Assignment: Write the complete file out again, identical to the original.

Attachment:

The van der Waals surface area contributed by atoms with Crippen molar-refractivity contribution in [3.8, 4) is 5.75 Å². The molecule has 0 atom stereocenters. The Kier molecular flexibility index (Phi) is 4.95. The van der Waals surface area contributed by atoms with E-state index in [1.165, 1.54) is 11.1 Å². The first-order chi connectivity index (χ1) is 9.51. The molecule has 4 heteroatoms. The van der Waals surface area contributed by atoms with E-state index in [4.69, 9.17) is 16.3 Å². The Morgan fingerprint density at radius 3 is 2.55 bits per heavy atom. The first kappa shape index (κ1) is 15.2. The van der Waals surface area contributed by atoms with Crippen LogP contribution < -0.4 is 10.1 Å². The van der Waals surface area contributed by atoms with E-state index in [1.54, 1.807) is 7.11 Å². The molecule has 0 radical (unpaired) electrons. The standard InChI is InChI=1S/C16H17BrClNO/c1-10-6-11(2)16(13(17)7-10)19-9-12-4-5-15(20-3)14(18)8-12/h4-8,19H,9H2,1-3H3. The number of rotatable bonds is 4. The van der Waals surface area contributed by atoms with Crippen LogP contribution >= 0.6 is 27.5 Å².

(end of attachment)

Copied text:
The van der Waals surface area contributed by atoms with Crippen molar-refractivity contribution in [3.8, 4) is 5.75 Å². The molecule has 0 atom stereocenters. The Kier molecular flexibility index (Phi) is 4.95. The van der Waals surface area contributed by atoms with E-state index in [1.165, 1.54) is 11.1 Å². The first-order chi connectivity index (χ1) is 9.51. The molecule has 4 heteroatoms. The van der Waals surface area contributed by atoms with E-state index in [4.69, 9.17) is 16.3 Å². The Morgan fingerprint density at radius 3 is 2.55 bits per heavy atom. The first kappa shape index (κ1) is 15.2. The van der Waals surface area contributed by atoms with Crippen LogP contribution < -0.4 is 10.1 Å². The van der Waals surface area contributed by atoms with E-state index in [1.54, 1.807) is 7.11 Å². The molecule has 0 radical (unpaired) electrons. The standard InChI is InChI=1S/C16H17BrClNO/c1-10-6-11(2)16(13(17)7-10)19-9-12-4-5-15(20-3)14(18)8-12/h4-8,19H,9H2,1-3H3. The number of rotatable bonds is 4. The van der Waals surface area contributed by atoms with Crippen LogP contribution >= 0.6 is 27.5 Å².